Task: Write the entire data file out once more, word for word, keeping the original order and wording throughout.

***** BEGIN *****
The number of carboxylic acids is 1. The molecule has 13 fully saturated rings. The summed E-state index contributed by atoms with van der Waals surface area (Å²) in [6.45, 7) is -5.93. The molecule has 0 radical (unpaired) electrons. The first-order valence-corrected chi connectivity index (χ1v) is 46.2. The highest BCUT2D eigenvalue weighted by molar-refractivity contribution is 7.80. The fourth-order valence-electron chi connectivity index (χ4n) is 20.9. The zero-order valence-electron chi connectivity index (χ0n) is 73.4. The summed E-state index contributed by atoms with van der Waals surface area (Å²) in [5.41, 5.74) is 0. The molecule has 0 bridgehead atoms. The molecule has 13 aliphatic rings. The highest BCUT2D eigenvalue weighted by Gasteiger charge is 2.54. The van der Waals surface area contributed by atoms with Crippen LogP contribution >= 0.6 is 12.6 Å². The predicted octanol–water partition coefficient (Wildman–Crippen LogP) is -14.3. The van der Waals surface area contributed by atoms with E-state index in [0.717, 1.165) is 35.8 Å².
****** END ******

The number of carboxylic acids is 1. The molecule has 13 fully saturated rings. The summed E-state index contributed by atoms with van der Waals surface area (Å²) in [6.45, 7) is -5.93. The molecule has 0 radical (unpaired) electrons. The first-order valence-corrected chi connectivity index (χ1v) is 46.2. The highest BCUT2D eigenvalue weighted by molar-refractivity contribution is 7.80. The fourth-order valence-electron chi connectivity index (χ4n) is 20.9. The zero-order valence-electron chi connectivity index (χ0n) is 73.4. The summed E-state index contributed by atoms with van der Waals surface area (Å²) in [5.41, 5.74) is 0. The molecule has 0 bridgehead atoms. The molecule has 13 aliphatic rings. The highest BCUT2D eigenvalue weighted by Gasteiger charge is 2.54. The van der Waals surface area contributed by atoms with Crippen LogP contribution >= 0.6 is 12.6 Å². The predicted octanol–water partition coefficient (Wildman–Crippen LogP) is -14.3. The van der Waals surface area contributed by atoms with E-state index in [0.717, 1.165) is 35.8 Å².